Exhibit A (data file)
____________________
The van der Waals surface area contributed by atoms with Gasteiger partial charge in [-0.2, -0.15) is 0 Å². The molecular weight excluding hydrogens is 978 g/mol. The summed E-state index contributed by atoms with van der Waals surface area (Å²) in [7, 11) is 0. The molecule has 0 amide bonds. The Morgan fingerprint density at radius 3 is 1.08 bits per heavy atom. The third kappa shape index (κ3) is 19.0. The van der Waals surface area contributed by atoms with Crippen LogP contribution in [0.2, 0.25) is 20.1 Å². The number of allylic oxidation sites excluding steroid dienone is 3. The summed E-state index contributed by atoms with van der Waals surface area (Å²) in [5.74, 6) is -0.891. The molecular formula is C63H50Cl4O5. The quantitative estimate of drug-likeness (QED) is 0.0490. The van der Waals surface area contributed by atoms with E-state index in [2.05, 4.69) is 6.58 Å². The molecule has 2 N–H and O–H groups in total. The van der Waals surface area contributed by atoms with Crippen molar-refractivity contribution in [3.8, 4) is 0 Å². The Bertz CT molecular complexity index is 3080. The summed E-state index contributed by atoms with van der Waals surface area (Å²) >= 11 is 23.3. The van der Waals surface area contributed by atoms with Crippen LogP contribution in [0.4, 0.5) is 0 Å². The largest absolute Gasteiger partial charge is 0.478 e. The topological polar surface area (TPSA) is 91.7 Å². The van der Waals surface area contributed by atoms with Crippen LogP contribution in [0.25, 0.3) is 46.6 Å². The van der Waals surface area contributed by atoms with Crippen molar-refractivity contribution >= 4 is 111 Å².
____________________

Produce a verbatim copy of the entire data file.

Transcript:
The van der Waals surface area contributed by atoms with Gasteiger partial charge in [-0.2, -0.15) is 0 Å². The molecular weight excluding hydrogens is 978 g/mol. The summed E-state index contributed by atoms with van der Waals surface area (Å²) in [7, 11) is 0. The molecule has 0 amide bonds. The Morgan fingerprint density at radius 3 is 1.08 bits per heavy atom. The third kappa shape index (κ3) is 19.0. The van der Waals surface area contributed by atoms with Crippen LogP contribution in [0.2, 0.25) is 20.1 Å². The number of allylic oxidation sites excluding steroid dienone is 3. The summed E-state index contributed by atoms with van der Waals surface area (Å²) in [5.74, 6) is -0.891. The molecular formula is C63H50Cl4O5. The quantitative estimate of drug-likeness (QED) is 0.0490. The van der Waals surface area contributed by atoms with E-state index in [2.05, 4.69) is 6.58 Å². The molecule has 2 N–H and O–H groups in total. The van der Waals surface area contributed by atoms with Crippen molar-refractivity contribution in [3.8, 4) is 0 Å². The Bertz CT molecular complexity index is 3080. The summed E-state index contributed by atoms with van der Waals surface area (Å²) >= 11 is 23.3. The van der Waals surface area contributed by atoms with Crippen LogP contribution in [0.4, 0.5) is 0 Å². The largest absolute Gasteiger partial charge is 0.478 e. The topological polar surface area (TPSA) is 91.7 Å². The van der Waals surface area contributed by atoms with Crippen LogP contribution in [0.25, 0.3) is 46.6 Å². The van der Waals surface area contributed by atoms with Crippen molar-refractivity contribution >= 4 is 111 Å².